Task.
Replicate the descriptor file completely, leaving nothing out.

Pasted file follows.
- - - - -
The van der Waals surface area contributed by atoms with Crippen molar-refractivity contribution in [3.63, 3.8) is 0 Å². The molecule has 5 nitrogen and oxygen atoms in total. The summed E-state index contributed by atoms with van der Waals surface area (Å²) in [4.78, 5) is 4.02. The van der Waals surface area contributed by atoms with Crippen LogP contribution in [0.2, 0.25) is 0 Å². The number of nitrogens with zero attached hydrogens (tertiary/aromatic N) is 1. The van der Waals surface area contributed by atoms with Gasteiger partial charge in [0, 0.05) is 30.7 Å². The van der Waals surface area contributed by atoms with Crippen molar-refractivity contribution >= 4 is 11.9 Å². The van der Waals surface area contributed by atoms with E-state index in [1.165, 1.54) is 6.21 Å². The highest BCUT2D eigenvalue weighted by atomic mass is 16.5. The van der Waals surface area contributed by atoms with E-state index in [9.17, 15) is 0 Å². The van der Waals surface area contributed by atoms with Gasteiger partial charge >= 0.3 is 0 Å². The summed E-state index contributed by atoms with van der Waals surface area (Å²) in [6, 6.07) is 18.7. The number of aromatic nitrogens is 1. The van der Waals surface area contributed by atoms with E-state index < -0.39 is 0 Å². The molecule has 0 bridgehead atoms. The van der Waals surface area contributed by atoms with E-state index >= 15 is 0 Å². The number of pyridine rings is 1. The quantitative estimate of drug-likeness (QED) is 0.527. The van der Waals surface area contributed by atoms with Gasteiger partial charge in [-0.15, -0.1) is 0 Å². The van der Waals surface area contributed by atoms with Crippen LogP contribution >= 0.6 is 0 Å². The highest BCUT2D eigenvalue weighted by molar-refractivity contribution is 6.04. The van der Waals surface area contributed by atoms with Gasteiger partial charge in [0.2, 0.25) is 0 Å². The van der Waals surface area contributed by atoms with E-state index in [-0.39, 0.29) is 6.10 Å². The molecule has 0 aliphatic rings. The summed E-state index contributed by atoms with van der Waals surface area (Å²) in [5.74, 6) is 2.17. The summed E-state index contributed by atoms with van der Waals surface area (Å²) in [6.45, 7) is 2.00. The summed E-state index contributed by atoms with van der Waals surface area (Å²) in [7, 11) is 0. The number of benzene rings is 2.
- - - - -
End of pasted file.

The van der Waals surface area contributed by atoms with Crippen molar-refractivity contribution in [3.63, 3.8) is 0 Å². The molecule has 5 nitrogen and oxygen atoms in total. The summed E-state index contributed by atoms with van der Waals surface area (Å²) in [4.78, 5) is 4.02. The van der Waals surface area contributed by atoms with Crippen LogP contribution in [0.2, 0.25) is 0 Å². The number of nitrogens with zero attached hydrogens (tertiary/aromatic N) is 1. The van der Waals surface area contributed by atoms with Gasteiger partial charge in [0, 0.05) is 30.7 Å². The van der Waals surface area contributed by atoms with Crippen molar-refractivity contribution >= 4 is 11.9 Å². The van der Waals surface area contributed by atoms with E-state index in [1.165, 1.54) is 6.21 Å². The highest BCUT2D eigenvalue weighted by atomic mass is 16.5. The van der Waals surface area contributed by atoms with E-state index in [9.17, 15) is 0 Å². The van der Waals surface area contributed by atoms with Gasteiger partial charge >= 0.3 is 0 Å². The summed E-state index contributed by atoms with van der Waals surface area (Å²) in [6, 6.07) is 18.7. The number of aromatic nitrogens is 1. The van der Waals surface area contributed by atoms with E-state index < -0.39 is 0 Å². The molecule has 0 bridgehead atoms. The van der Waals surface area contributed by atoms with E-state index >= 15 is 0 Å². The number of pyridine rings is 1. The quantitative estimate of drug-likeness (QED) is 0.527. The van der Waals surface area contributed by atoms with Gasteiger partial charge in [-0.15, -0.1) is 0 Å². The van der Waals surface area contributed by atoms with Crippen LogP contribution >= 0.6 is 0 Å². The highest BCUT2D eigenvalue weighted by molar-refractivity contribution is 6.04. The van der Waals surface area contributed by atoms with Gasteiger partial charge in [0.2, 0.25) is 0 Å². The van der Waals surface area contributed by atoms with E-state index in [-0.39, 0.29) is 6.10 Å². The molecule has 0 aliphatic rings. The summed E-state index contributed by atoms with van der Waals surface area (Å²) in [5.74, 6) is 2.17. The summed E-state index contributed by atoms with van der Waals surface area (Å²) in [6.45, 7) is 2.00. The summed E-state index contributed by atoms with van der Waals surface area (Å²) in [7, 11) is 0. The number of benzene rings is 2.